Space and Defense

Space and Defense


Publishers Corner: Essays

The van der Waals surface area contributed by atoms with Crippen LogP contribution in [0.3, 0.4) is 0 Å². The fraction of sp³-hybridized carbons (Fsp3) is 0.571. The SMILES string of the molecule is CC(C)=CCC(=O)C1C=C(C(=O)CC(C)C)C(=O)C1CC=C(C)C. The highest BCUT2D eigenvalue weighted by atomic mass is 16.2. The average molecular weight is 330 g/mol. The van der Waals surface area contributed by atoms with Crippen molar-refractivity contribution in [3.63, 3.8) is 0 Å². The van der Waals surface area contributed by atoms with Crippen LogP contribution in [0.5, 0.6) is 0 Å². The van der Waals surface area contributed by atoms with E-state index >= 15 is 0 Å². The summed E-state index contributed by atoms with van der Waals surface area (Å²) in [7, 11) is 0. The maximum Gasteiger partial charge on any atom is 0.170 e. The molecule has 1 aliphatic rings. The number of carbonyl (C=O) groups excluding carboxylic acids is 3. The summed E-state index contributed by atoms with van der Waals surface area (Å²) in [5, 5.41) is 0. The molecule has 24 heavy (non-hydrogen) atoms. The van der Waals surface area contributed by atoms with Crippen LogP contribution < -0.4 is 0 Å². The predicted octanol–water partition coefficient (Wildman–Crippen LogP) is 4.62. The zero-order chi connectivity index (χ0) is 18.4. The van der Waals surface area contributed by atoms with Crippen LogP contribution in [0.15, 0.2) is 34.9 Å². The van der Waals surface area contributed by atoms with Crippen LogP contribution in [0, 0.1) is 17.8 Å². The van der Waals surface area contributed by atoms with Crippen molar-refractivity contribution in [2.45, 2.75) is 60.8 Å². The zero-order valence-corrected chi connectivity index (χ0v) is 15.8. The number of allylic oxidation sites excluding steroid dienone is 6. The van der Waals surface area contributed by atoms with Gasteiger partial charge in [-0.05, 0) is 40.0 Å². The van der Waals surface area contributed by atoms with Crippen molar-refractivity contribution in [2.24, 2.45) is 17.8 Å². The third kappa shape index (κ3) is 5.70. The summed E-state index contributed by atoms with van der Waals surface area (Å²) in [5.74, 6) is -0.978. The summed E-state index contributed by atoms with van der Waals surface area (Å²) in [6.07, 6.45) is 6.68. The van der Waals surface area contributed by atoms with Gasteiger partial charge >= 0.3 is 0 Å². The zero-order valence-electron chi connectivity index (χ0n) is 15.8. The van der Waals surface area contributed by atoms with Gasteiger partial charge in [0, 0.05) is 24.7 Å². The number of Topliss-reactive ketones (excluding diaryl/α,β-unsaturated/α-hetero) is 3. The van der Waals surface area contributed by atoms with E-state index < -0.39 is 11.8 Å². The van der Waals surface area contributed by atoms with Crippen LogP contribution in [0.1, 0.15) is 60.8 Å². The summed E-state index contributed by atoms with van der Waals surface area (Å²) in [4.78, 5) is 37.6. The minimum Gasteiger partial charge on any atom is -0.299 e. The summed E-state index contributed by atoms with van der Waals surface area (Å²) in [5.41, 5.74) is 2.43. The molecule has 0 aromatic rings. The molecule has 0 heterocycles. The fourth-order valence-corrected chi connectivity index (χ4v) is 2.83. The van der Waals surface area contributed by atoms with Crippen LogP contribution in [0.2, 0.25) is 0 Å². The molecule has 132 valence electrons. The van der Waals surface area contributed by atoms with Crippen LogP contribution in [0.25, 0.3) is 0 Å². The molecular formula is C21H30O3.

If we want to assess the benefits of human space exploration, particularly to Mars, who better to consult than the good folks at MIT, a place presumably bristling with engineering knowledge and human genius. Fortuitously enough, the “Space, Policy and Society Research Group” at MIT has produced a study on “The Future of Human Space Flight” for our edification and enjoyment. It is six years old at this writing, but the facts have not altered appreciably: the humans who would have to be transported to, sustained on, and returned from the red planet are the same frail and physically limited homo sapiens they have always been; they are still carbon-based life forms, and therefore dependent on oxygen and water; and they are still as certain to deteriorate and die after relatively short periods of exposure to gamma and other radiation at strengths present in space and (especially) on the surface of Mars.





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